So, compared to the native water on the Eastern Slope, foreign water from the West is gold: measured, managed, and carefully accounted – tasks willingly undertaken by its users to maximize re-use. As long as foreign water remains in the control of the appropriators, or their successors-in-interest, the foreign water can be used and reused to extinction. Extinction here is a term of art, meaning that foreign water can be used and re-used until the entire volume of the appropriation has been consumptively used.

Not only do Colorado water laws incentivize inter-basin water transfers, government agencies and private consultants are super keen on re-use systems. The treated effluent from water districts that use foreign water can re-supply their own district, or the water can be sold, exchanged, or used as a substitute supply in an augmentation plan.

Based on public reporting of a meeting held December 6, 2018 at the Rio Grande Conservation District office in Alamosa, Renewable Water Resources (RWR) is proposing to export 22,000 acre-feet of San Luis Valley water to Denver. This is the third group to organize a water export proposal in the Valley – following American Water Development Inc. (AWDI) and Stockmans Water Company (Stockmans) – both of whom tried to bring together the water needs of Denver with willing sellers in the Valley.

AWDI failed on the merits of its application to the water court, being schooled by the Rio Grande Conservation District, Principia Mathematica, and finally District Judge Robert Ogburn about the tributary nature of the Valley’s groundwater systems. Ogburn subsequently became lionized by farmers and conservation groups for his colorful dicta that ripped the husks off big name law firms from Denver, and scolded AWDIs local players. There was a time in the Valley when being a supporter of AWDI might get you shunned by local businesses.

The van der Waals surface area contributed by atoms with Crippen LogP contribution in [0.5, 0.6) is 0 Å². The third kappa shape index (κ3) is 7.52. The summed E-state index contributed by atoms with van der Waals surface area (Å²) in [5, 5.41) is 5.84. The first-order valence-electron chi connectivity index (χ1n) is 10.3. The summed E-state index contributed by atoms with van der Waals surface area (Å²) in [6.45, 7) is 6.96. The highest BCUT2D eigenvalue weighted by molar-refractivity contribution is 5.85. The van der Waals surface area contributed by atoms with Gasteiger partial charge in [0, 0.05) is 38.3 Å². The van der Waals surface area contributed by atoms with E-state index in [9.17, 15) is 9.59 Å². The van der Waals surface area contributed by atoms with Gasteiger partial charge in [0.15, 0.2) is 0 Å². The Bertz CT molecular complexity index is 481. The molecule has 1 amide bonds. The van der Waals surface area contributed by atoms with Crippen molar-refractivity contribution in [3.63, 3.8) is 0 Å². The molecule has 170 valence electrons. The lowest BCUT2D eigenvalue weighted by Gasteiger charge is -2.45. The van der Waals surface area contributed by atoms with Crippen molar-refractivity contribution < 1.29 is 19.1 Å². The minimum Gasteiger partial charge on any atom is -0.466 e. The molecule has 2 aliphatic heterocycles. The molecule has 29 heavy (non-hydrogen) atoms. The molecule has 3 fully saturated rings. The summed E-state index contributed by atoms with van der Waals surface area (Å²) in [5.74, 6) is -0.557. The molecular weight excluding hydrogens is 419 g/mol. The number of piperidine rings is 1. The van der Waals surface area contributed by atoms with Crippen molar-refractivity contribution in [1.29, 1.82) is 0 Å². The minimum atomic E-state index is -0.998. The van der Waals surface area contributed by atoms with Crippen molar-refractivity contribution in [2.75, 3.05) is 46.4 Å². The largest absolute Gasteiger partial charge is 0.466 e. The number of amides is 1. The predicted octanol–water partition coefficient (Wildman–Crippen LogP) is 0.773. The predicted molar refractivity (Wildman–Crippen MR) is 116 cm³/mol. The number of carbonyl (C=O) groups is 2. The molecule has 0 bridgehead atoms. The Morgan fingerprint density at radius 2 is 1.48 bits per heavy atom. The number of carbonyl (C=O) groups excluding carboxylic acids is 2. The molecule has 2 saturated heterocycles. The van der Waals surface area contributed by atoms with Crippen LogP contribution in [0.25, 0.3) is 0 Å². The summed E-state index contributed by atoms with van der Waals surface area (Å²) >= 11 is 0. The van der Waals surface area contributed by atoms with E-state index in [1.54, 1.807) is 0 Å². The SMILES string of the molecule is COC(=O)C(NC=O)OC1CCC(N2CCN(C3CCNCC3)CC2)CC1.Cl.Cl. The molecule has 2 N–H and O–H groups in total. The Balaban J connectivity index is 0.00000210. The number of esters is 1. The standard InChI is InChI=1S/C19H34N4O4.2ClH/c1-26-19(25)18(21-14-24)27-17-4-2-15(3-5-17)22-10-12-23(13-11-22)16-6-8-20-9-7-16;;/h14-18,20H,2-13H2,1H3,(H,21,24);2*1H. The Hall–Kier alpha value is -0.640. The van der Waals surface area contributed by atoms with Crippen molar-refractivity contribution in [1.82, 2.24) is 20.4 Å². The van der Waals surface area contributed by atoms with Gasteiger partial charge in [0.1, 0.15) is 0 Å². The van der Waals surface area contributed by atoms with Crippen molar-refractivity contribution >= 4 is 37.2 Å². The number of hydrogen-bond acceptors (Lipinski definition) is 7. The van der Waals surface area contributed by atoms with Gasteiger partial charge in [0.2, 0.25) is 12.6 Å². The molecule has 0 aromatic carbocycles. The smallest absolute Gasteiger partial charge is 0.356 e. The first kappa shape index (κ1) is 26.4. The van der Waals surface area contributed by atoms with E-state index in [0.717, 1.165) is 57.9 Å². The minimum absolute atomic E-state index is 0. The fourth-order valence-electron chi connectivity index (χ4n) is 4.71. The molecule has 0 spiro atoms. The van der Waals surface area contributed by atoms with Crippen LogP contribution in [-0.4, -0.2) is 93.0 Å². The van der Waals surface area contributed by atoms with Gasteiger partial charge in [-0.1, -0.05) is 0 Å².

Gary Boyce and Stockmans came along shortly after AWDI folded, but Stockmans failed because it never made an application to the water court, in part because the AWDI case stimulated legislation that mandated studies and rules governing the confined aquifer that put Stockmans in a costly holding pattern with venture capitalists. Then some of the land and water rights central to the Stockmans project were purchased by the federal government for the Sand Dunes National Park, and sold to the Valley as a final deterrent to future water export projects.

Not quite. Neither of the prior failures to export Valley water scared off the folks from Renewable Water Resources, who may have learned a few things from their predecessors. To wit: (a) RWR has not paraded about in private jets and limos with big shot lawyers from Denver; (b) they allow that the project will take at least a decade; (c) they want the project to succeed on the merits; (d) they seek a structure for the project that results in a win-win when fully operational; and finally, (e) they propose an opening budget of about a billion dollars, the first realistic projection of what such a project would cost.